HAHS is a professional network comprised of 40 preserved artists’ homes and studios throughout the country, now open as public sites. HAHS sites reflect the breadth and depth of art history in the United States – almost all representing art production before 1980. Members include sites dedicated to iconic American painters and sculptors, such as Frederic Church, Augustus Saint-Gaudens, and Jackson Pollock, as well as those drawing public attention to lesser-known artists such as Clementine Hunter and T.C. Steele. Holistic artistic environments in natural settings such as those created by Georgia O’Keeffe at Abiquiu are represented in the network, as are several important artists’ colonies such as The Florence Griswold home that served as creative hubs during their respective eras. HAHS sites own/display, and preserve/maintain for exhibition, significant artwork created by the artist(s) that lived there, and by their artist colleagues/predecessors, enabling connections between art and place. Collectively, HAHS sites draw more than 600,000 visitors annually to learn about the legacy of American Art. artistshomes.org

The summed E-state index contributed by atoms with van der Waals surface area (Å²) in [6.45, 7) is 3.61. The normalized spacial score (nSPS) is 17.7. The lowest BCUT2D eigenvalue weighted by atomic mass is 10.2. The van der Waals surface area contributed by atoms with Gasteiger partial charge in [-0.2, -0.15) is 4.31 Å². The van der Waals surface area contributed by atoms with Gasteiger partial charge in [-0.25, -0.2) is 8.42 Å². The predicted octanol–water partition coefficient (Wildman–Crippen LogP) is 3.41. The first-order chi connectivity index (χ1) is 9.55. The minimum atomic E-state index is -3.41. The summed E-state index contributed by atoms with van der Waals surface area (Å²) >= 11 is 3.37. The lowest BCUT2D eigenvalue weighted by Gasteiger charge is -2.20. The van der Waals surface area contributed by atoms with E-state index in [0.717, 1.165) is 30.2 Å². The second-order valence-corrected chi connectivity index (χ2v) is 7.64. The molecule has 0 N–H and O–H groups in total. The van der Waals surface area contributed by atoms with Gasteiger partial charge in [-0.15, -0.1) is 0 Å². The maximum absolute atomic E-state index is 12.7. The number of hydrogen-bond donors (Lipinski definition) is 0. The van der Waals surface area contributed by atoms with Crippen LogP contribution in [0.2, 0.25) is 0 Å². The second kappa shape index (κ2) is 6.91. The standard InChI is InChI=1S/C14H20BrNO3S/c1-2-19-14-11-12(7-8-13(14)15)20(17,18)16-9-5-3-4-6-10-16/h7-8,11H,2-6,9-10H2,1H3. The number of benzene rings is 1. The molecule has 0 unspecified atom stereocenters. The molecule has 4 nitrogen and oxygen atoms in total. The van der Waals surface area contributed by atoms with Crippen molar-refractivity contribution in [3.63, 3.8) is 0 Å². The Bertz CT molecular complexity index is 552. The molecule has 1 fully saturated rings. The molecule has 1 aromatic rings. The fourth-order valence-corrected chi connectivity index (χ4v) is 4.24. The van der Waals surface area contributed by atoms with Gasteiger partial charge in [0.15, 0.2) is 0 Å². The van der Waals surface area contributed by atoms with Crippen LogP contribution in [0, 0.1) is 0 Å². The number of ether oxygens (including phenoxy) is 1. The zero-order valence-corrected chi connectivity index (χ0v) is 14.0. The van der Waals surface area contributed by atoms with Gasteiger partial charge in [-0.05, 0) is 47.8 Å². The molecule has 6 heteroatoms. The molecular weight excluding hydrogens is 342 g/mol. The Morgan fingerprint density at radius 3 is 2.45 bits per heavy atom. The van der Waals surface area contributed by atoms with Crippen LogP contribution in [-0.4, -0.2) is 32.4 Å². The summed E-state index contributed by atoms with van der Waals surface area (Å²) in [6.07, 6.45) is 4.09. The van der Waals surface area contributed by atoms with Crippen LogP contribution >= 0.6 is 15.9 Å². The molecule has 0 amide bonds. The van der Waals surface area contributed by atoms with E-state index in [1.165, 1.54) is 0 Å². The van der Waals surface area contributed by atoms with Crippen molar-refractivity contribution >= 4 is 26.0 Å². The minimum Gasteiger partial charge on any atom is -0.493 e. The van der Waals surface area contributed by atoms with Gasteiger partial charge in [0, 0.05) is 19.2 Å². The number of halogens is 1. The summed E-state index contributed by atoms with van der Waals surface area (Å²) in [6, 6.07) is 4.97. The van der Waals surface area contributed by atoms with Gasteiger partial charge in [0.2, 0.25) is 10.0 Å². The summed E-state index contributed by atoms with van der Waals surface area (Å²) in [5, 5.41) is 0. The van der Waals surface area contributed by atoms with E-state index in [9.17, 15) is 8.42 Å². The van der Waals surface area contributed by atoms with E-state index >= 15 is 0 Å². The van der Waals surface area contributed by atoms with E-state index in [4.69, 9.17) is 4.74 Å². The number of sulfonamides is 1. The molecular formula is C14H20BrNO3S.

About the National Trust for Historic Preservation
The National Trust for Historic Preservation, a privately funded nonprofit organization, works to save America’s historic places. SavingPlaces.org
Photos: Courtesy Patricia Harris and David Lyon
Saturday, Sept. 15: Lecture and book signing with Patricia Harris and David Lyon, authors of Historic New England: A Tour of the Region's Top 100 National Landmarks. Chesterwood, 4 Williamsville Rd., Stockbridge. Light refreshments will be served. Seating is limited. Preregistration is recommended at email@example.com or 413-298-3579, x. 2033. Free. 2 to 4 p.m.